I have a lot to answer for. As a young priest, I presided at numerous weddings, and often went along to the wedding reception too. I reflected on what I saw, and these reflections turned into an article in the diocesan magazine, which the national dailies took up. That was how I came to address the nation on the subject of weddings, through a quarter-hour interview with Marion Finucane, who then presented Liveline.
One of the topics I addressed was wedding receptions and particularly the speeches then made at the end of the meal. In those days, many of those who spoke at receptions were ill-suited to the task and found the experience discomforting. My heart went out to people suffering through the meal as they waited to get the speech done, and I wondered why the speeches could not be gotten over with at the start, to save the pressure on these unwilling speakers.
Fast forward 30 years and that idea has been taken on with a vengeance. Speeches at the start of the wedding banquet are now commonplace, but often by confident speakers with no difficulty in speaking at length. Thirty years ago, speeches were made by the few, now the many speak… and speak and speak. And the guests starve! And they probably curse whoever’s bright idea these beginning-of-meal speeches were.
“Be careful what you wish for” said the wise man of the East. I wished for a new time zone for wedding speeches and my wish was granted. My apologies to all who suffer as a result of that youthful foolishness!
What would be my observations on weddings today? One dramatic change I notice is the decline in Faith. Thirty years ago, people knew the Mass, they were familiar with it, they knew the responses. Picking out readings was made easier by the fact that many couples had heard many of the readings in many contexts. It makes marriages today challenging, both in their preparation and their execution. Challenge or opportunity? It depends on the presider’s mood!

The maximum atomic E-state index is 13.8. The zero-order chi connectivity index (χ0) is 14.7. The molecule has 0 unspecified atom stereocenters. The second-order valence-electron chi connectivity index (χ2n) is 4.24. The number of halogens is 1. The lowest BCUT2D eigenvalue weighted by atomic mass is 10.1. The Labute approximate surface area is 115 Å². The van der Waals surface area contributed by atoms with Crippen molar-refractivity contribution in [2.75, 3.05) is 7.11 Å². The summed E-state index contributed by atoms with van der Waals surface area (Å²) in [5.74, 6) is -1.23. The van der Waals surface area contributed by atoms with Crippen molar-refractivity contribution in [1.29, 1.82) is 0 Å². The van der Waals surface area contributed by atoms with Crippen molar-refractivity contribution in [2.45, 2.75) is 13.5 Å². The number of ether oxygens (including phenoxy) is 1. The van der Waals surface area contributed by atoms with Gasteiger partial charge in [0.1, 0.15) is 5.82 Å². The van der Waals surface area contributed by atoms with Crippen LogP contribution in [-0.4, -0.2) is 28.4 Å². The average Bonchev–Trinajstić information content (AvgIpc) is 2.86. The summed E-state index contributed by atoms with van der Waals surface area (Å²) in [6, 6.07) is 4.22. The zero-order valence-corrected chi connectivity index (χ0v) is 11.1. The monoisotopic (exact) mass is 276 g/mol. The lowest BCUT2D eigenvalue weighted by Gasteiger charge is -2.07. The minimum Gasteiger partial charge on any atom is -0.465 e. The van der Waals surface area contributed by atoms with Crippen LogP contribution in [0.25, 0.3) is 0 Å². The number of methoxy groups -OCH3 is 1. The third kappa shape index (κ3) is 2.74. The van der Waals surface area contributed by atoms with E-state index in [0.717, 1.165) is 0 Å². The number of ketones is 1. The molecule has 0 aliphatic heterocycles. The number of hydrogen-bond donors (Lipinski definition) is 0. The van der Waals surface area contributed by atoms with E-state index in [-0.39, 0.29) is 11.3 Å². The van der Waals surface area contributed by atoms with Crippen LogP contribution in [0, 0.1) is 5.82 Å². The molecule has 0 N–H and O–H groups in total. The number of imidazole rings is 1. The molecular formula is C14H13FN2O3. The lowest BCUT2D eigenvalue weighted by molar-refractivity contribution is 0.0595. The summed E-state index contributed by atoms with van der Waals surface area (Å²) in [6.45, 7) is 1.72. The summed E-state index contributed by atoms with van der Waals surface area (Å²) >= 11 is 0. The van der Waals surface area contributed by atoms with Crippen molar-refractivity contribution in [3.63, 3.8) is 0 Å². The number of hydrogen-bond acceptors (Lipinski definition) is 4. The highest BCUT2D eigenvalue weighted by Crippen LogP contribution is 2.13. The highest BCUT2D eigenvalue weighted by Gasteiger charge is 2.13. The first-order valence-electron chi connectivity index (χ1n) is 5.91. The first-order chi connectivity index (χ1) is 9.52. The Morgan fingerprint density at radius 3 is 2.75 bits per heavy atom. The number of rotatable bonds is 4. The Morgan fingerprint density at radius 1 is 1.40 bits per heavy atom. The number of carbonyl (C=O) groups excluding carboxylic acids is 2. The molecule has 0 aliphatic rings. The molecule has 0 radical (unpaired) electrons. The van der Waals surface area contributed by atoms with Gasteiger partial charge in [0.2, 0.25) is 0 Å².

As Faith declines, non-essential elements take on greater priority – there is a vacuum to be filled. So it’s not a one-day event any more, weddings take three days (rehearsal, the day itself, then the barbecue). And every moment of every day has a gimmick attached to it, a money-making opportunity for some person.
I was told of one enterprising entrepreneur whose specialty was matching the cushions on which the bridal couple were to sit with the bridesmaids’ dresses — a level of specialty unheard of a few short years ago.
And sadly, as the externals grow in extent and in cost, the core is emptying. And yet priests have an opportunity to accentuate the core when they preside and preach the Word of God on wedding days. Maybe a Faith-memory is created, maybe in a moment of quiet prayer a connection with the personal God who loves each is re-established. If at least that happens, everything thrown at weddings suddenly becomes worthwhile.
Did you ever notice the roadside signs indicating the venue for (for example) ‘Michael & Mary’s’ or ‘Sean & Fidelma’s’ wedding? Thirty years ago, finding a church in a different part of the county was not so difficult, as people went to Mass in many different places – for funerals, on the way to matches or other functions etc. These signs have become necessary as more and more are unfamiliar with where churches are located, something to muse on as you drive in the countryside. (These signs are also a testament to how poorly county councils signpost our rural churches.)
My early media exposure on weddings taught me a valuable lesson – the danger that parishioners can think one is writing about them.
Critiquing wedding practices, I looked at the practice of the bride’s father ‘giving her away’. This seemed outdated; the bride should not be traded ‘like a sack of spuds’. Unfortunately, the family at whose marriage I had most recently presided weren’t all that impressed to hear their daughter being compared to such a product.
No such comparison was intended, naturally — but I did learn the dangers of writing about parish experiences when one continues to minister in a parish…